The act of parliament that impelled the equalisation of the state pension age for men and women was passed in 1995 under the Tory government of (Sir) John Major. It determined that the pension age for men and women should be equalised between 2010 and 2020. That was 24 years ago, in case feminists don’t possess calculators. True, letters advising the “victims” were not sent out until 2010 – though there was never any requirement in the 1995 Act to send such letters. Lawyers will tell you that ignorance is not a defence in the eyes of the law. The women affected (those born roughly between 1953 and 1957) should have been aware of the reform.
Given that the entire pension apparatus is becoming increasingly unaffordable due to extending life expectancy, there is a strong argument that women, who still live longer than men in the UK, should receive their state retirement pensions at an older age than men. But that would offend the equality principle.
David Cameron (PM from 2010 to 2016) determined that E-day (the day on which men and women’s pension rights would be equalised) would fall in 2018. But, unexpectedly, during the election campaign Labour suddenly decided that it would be worth bribing about 3 million women affected (some poor, and some rich like Diane Abbott who would have got about £23,000). The bill for this largesse would have been £58 billion. (This on top of all the other trillions of pounds of spending commitments.)
Adam Price, the leader of Plaid Cymru, believes that politicians should be criminally charged for lying. When Labour asserts that the “WASPI scandal” should be rectified because it is a “moral outrage against women” – is that a criminal lie or just mental incontinence?
And have these moral exemplars ever considered that it is their children who will pay for the consequences of their squandering tendencies?
Goodbye, Ms Soubry – and here’s hoping you’ll swiftly find an occupation more suited to your undoubted talents. Au revoir, Monsieur Grieve; here’s wishing you a long and happy retirement in la belle France, where you are evidently more popular than here. Sorry, Chukka mate, about your defeat. See you down the Citizen’s Advice Bureau sometime soon. Goodbye, Mr Goldsmith, come back soon. Farewell, Mr Skinner, Beast of Bolsover for the last half century: we shall miss you.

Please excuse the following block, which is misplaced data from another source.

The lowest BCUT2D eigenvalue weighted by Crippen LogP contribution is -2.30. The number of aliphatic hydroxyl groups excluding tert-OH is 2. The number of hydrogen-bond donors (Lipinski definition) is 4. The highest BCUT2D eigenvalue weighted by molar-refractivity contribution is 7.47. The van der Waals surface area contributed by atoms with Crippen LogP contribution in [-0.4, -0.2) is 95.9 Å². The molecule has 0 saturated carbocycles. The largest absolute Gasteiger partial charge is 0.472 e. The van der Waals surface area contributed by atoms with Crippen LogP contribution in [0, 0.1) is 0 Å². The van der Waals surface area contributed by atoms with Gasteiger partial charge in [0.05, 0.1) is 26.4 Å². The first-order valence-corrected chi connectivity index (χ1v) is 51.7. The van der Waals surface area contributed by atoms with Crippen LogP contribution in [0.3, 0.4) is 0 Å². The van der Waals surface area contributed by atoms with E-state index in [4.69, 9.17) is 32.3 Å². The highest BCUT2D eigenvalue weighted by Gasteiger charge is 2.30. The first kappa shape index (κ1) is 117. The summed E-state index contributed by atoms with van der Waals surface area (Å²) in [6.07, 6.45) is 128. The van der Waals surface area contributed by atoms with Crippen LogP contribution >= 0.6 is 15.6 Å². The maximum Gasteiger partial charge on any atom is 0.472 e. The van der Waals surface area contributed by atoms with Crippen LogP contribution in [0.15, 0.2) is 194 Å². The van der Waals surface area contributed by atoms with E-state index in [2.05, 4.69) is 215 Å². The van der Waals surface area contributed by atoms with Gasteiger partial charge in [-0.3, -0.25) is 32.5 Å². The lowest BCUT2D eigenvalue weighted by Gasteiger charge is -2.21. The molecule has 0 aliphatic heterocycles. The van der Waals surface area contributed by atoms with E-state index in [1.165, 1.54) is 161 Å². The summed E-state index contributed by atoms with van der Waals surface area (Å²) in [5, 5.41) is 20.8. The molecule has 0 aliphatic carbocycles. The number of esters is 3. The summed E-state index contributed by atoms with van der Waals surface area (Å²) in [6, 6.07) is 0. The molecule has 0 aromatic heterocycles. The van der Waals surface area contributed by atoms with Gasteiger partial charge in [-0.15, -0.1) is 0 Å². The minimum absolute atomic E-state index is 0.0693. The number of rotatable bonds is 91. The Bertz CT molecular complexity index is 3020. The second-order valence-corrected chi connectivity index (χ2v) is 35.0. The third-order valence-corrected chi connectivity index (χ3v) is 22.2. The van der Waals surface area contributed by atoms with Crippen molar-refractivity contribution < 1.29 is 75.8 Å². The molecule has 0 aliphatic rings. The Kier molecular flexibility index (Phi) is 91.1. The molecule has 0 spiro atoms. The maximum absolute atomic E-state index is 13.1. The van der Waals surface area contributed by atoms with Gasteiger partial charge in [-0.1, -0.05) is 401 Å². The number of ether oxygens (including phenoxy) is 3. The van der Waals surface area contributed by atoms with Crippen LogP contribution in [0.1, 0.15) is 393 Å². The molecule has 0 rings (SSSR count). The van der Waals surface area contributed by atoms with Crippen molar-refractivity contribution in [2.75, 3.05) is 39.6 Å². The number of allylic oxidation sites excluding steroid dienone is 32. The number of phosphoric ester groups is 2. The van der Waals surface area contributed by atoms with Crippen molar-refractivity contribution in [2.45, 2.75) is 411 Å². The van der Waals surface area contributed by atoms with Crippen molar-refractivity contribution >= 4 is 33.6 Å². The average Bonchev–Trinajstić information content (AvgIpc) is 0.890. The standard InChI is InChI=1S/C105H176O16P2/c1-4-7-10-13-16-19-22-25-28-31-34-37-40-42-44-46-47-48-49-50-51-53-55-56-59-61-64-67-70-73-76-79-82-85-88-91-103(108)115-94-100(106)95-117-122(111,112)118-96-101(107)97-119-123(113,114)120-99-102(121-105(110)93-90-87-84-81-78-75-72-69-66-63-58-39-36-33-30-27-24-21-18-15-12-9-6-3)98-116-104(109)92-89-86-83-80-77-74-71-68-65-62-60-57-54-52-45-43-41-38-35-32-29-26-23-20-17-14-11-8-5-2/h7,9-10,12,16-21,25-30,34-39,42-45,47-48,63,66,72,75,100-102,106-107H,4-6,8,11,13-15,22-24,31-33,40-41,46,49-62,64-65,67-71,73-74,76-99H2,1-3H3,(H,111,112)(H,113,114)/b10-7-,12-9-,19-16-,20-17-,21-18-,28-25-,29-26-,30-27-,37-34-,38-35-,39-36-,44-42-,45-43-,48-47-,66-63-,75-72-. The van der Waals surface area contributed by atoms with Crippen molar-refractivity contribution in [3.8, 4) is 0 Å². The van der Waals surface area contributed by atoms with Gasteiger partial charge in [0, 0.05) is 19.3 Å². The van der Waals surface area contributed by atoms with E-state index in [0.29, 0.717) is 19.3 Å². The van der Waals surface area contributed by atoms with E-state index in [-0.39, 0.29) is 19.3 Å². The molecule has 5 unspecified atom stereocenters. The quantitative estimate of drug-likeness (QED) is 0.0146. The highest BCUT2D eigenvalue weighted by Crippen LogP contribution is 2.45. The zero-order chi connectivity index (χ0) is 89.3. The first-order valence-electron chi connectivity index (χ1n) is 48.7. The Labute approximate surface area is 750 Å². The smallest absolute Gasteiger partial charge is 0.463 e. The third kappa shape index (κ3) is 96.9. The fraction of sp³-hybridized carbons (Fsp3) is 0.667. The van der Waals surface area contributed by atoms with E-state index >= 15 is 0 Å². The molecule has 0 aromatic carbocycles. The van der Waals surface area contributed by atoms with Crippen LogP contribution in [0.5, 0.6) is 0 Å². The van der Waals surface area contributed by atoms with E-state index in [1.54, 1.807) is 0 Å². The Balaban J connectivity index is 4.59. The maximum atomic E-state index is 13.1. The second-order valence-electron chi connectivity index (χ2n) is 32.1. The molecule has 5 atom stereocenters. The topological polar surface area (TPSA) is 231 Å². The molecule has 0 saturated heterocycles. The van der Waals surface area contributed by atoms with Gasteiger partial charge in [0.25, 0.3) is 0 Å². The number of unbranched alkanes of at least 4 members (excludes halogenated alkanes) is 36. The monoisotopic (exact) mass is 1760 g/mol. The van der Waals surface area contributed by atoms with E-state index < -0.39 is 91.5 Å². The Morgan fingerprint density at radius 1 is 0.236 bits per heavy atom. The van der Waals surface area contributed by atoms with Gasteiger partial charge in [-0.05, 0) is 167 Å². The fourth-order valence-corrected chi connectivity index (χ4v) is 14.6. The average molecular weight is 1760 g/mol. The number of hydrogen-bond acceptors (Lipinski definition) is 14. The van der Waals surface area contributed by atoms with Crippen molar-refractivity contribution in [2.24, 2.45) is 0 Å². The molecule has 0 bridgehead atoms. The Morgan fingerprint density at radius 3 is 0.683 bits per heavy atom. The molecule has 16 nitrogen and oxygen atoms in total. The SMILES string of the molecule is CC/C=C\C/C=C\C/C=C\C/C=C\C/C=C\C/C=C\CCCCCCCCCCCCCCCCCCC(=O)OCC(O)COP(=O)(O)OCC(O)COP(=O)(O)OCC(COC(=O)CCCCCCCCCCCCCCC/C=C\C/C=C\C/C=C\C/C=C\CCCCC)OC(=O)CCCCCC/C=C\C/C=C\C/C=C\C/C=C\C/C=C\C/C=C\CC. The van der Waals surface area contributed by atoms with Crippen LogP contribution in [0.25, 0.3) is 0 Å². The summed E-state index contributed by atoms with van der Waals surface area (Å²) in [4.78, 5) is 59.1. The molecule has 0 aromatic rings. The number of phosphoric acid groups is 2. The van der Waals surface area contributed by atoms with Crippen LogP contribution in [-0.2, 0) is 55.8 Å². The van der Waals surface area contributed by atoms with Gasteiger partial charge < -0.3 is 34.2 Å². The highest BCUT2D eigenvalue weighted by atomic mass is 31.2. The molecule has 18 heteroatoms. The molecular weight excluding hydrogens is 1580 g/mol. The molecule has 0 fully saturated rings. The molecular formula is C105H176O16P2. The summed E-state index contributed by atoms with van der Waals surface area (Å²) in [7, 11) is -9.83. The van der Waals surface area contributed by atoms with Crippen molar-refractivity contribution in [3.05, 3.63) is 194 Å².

Mentioned in despatches
George Baker, the Labour candidate for Winchester, ran against the Tory incumbent Steve Brine, who has held the seat since 2010. He lost, as expected. George has suffered, since birth, from a severe form of muscular dystrophy. He’s been whizzing around Winchester in his electric wheelchair with huge energy. We exchanged messages – I love to hear from people who disagree with me. He thinks that Winston Churchill aspired to a federal Europe including the UK. I beg to differ: but I salute George as an extraordinary man.
My friend John Lamont ran a dynamic campaign in the beautiful Scottish Borders to retain his seat in Berwickshire, Roxburgh & Selkirk. This was against a fierce onslaught from the SNP who held the seat from 2015-2017. John has been posting that, in his daily experience, support for Scottish separatism on doorsteps in the Borders is in decline. He thinks that most Scots are fed-up with the interminable independence saga, just as most English people are fed-up with the Brexit box set.
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Gareth Johnson (no relation to the PM) held the bellwether seat of Dartford, Kent with an increased majority. Gareth is a stalwart constituency MP who practiced as a solicitor in Dartford before he was first elected (taking the seat from Labour) in 2010. He has been a discreet and diplomatic Get Brexit Done man since 2016 (no ERG member, he). He supported his namesake in the election campaign but has spoken about the need for reconciliation. He is a champion of the proposed new Thames Crossing (a tunnel from Greys to Gravesend to relieve the Dartford Crossing). Boris might just have a budget for that.